By 'limitation' I mean this: Instead of using UB rotation to accelerate the upper arm, then exploiting your shoulder and arm muscles for additional acceleration into the hit once you are at least 45 degrees around, you are drawing on the shoulder and arm muscles almost immediately.

I've watched each several times and used freeze frame to check the relative position of your hitting upper-arm/elbow vis a vis your UB, so I'm quite sure of my comment, but I'm not sure you do this playing against an actual opponent when you have slightly more time to set up, adjust your position.

Maybe it is simply the fast wall that's forcing this reality? I'm reminded of the "ESR to lock the upper arm at the shoulder, letting the UB power the upper arm around" bit.

EDIT: Your speed volleying at the wall is remarkable. Are you also a squash player?
Thanks for pointing out a possible timing issue with my upper body rotation. I'll have to get some video of myself hitting or at least feed myself some sitters off the wall and see how I swing at those. And no, I'm not a squash player, but thanks for the compliment. :)
 

LeeD

Bionic Poster
You gotta work on your overheads. Now, you hit them semi open stance, and NO college coach worth 4.0 would allow you to hit overheads like a 65 year old cripple.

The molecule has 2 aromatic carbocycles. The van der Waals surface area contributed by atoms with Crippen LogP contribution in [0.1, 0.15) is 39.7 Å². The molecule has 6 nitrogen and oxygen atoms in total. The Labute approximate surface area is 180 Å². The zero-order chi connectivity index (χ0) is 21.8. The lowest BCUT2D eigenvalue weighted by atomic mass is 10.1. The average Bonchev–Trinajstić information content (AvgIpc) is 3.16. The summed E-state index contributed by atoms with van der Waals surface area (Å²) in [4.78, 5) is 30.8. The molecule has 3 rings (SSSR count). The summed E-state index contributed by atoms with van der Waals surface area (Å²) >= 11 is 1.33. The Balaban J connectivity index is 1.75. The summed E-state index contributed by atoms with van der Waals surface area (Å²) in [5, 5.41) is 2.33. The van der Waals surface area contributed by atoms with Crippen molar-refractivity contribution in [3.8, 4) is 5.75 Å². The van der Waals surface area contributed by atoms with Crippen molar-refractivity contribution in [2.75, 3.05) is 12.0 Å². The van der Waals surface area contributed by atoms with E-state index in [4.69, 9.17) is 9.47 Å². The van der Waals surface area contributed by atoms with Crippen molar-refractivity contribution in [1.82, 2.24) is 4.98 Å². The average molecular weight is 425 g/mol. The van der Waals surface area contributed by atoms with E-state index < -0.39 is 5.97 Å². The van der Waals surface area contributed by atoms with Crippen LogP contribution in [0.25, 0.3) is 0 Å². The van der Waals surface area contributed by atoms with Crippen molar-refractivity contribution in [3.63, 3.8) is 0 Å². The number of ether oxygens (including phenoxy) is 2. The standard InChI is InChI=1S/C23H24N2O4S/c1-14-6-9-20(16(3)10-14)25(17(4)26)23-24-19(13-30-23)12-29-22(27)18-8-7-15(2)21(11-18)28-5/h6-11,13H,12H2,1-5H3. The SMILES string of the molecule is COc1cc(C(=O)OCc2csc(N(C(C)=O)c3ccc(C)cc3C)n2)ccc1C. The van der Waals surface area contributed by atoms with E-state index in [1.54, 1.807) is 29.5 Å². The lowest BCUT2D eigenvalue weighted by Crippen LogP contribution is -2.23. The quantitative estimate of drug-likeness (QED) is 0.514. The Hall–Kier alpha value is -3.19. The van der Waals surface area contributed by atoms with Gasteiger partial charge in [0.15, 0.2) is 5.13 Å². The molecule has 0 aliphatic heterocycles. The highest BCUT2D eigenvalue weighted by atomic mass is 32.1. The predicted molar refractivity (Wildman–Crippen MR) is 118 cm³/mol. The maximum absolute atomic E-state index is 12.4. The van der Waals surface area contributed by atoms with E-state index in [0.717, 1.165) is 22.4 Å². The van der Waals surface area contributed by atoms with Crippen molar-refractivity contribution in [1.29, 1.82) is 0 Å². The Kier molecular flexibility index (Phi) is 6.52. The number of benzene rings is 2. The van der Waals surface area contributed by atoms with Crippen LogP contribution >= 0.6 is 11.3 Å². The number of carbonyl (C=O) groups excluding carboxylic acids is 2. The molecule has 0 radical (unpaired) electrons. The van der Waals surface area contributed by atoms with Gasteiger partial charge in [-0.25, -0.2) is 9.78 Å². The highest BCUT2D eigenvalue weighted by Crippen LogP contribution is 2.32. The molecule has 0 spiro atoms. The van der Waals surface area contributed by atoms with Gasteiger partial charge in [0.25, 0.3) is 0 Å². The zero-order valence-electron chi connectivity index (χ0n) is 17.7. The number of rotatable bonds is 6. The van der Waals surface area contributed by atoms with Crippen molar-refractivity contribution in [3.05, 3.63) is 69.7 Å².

1. You don't point the left hand upwards.
2. You take an abbreviated short volley stroke, it's more eForehand slap than anything resembling an overhead.
3. Your feet are semi open, not giving you the ability to move back and forwards quickly enough to play at 4.5 levels.
 

caugas

Semi-Pro
Here are a couple more wall videos. A high-intensity point with groundstrokes and volleys, an overhead practice, and a close-up of a flat, slice, topspin, and twist serve.

https://www.youtube.com/watch?v=eIfMOvKxCko&list=UUuFVCRX5zNr10dxmbeM1B9Q
https://www.youtube.com/watch?v=ppMpl14rkvc&index=3&list=UUuFVCRX5zNr10dxmbeM1B9Q
https://www.youtube.com/watch?v=8p3ili8Gdq0&index=2&list=UUuFVCRX5zNr10dxmbeM1B9Q
Top spin, when I see you hit the wall, I can't help to ask you have anger issues? That may be the most aggressive wall hitting I've seen, as I usually hit the ball after 2 bounces :).
Side bar, where do you live - I want to come visit and hit with you, how far to your local courts from New England?
 
You gotta work on your overheads. Now, you hit them semi open stance, and NO college coach worth 4.0 would allow you to hit overheads like a 65 year old cripple.
1. You don't point the left hand upwards.
2. You take an abbreviated short volley stroke, it's more eForehand slap than anything resembling an overhead.